Practice Beat

December 20, 1999

Practice Beat

Practice Beat

By Joan R. Rose, Senior Editor

Reimbursement: Medicare continues its transition to resource-based fees

For the first time, Medicare's physician fee schedule in calendar year2000 will reflect a change in the way malpractice costs are calculated.Continuing the payment reforms initiated this year, HCFA will switch froma charge-based formula to one that reflects the actual cost of malpracticeinsurance for each specialty. But don't expect a big boost in fees justbecause your liability coverage is expensive: The change is expected tohave a small-to-negligible effect on physician payments. Of the 30 physiciancategories HCFA uses, 17 will see a decrease, 12 an increase, and one nochange. All changes have to be budget-neutral.

The 2000 fee schedule also reflects further refinement of the way practiceexpenses are estimated. HCFA began a four-year phase-in of resource-basedpractice expenses this year. In 2000, the second year of the phase-in, thatcomponent of physician fees will be based on an equal blend of the charge-basedand resource-based expense RVUs. By 2002, the practice-cost portion of thefee schedule will be fully resource-based. The physician work componentof the fee allowance has been based on RVUs since the introduction of theMedicare fee schedule in 1992; the malpractice component has been basedon historical charges.

Other changes for next year include an increase in the work RVUs forpediatric services, adjustments to the practice-expense RVUs for physicianinterpretation of Pap smears, a reduction in practice-expense payments forclinical office staff time for services performed in a facility setting,and revisions to the work RVUs for new and revised CPT codes for calendaryear 1999.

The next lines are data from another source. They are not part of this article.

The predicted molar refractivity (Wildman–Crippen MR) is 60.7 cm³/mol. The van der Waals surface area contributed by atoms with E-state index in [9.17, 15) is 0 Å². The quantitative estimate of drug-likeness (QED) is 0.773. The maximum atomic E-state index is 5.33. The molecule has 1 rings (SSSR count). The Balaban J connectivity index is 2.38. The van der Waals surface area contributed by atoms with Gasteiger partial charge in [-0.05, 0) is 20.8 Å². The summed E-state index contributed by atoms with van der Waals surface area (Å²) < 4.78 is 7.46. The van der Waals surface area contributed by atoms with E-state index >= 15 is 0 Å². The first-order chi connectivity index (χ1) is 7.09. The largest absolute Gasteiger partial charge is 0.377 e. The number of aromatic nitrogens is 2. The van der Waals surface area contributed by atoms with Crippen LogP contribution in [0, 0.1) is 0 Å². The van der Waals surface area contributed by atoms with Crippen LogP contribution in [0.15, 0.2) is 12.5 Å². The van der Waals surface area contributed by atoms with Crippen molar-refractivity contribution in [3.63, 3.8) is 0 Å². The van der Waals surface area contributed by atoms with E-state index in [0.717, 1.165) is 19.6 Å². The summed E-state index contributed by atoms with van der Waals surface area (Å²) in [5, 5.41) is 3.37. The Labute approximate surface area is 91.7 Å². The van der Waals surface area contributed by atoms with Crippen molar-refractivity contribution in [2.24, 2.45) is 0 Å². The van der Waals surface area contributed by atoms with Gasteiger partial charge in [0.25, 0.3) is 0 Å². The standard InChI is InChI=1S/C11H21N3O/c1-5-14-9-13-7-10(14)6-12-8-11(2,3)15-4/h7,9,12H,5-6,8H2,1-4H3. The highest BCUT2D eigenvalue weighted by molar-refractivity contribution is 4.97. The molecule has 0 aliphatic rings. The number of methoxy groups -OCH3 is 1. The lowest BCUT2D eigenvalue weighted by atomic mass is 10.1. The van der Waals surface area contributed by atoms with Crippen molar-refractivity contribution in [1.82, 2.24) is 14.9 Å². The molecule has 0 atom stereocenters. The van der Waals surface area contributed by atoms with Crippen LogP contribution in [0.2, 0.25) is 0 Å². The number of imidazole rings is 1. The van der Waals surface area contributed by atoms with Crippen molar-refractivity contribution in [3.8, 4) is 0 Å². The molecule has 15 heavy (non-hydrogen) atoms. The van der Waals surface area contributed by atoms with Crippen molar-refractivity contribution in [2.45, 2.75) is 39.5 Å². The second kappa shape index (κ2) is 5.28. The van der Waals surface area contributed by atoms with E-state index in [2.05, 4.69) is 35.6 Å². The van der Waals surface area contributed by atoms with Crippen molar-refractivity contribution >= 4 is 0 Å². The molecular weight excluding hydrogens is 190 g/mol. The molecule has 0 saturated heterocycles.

Source: Federal Register, Nov. 2, 1999

Malpractice: Uncle Sam's attempt to close a data bank loophole fizzles

Under intense pressure from Congress, the Physician Insurers Associationof America, and others, the Health Resources and Services Administrationhas decided to withdraw a proposal that would have changed the reportingrequirements of the National Practitioner Data Bank.

Theoretically, the data bank was created to keep an ongoing record ofphysicians and other practitioners who lose or settle malpractice suits.But some physicians have found a way around that rule by negotiating settlementsin the name of their hospital or practice instead (see Practice Beat, March8, 1999, and Washington Beat, Oct. 25, 1999). HRSA wants to close that loophole.

The agency had proposed that insurers be required to report the nameof any doctor involved in the care of a patient that later became the basisfor a malpractice suit—even if the doctor hadn't been named as a defendant.In addition, payers would have had to include the names of all hospitalsand other entities with which each doctor was affiliated.

The PIAA insists that was the wrong way to go about resolving the problem.Instead of creating new rules, the insurers say it would be more productiveif the NPDB enforced existing laws and regulations. For example, the PIAApointed out, the government's own data suggests that HHS knows the identityof many of those using the "corporate shield" to skirt the law.Yet, the Feds haven't sanctioned or fined any of them. And that failureis the reason underreporting exists, the insurers charge.

Now HRSA Administrator Claude E. Fox says he's "uncomfortable withthe approach set out in the proposed rule,"—and he vows to "pullit back and start over."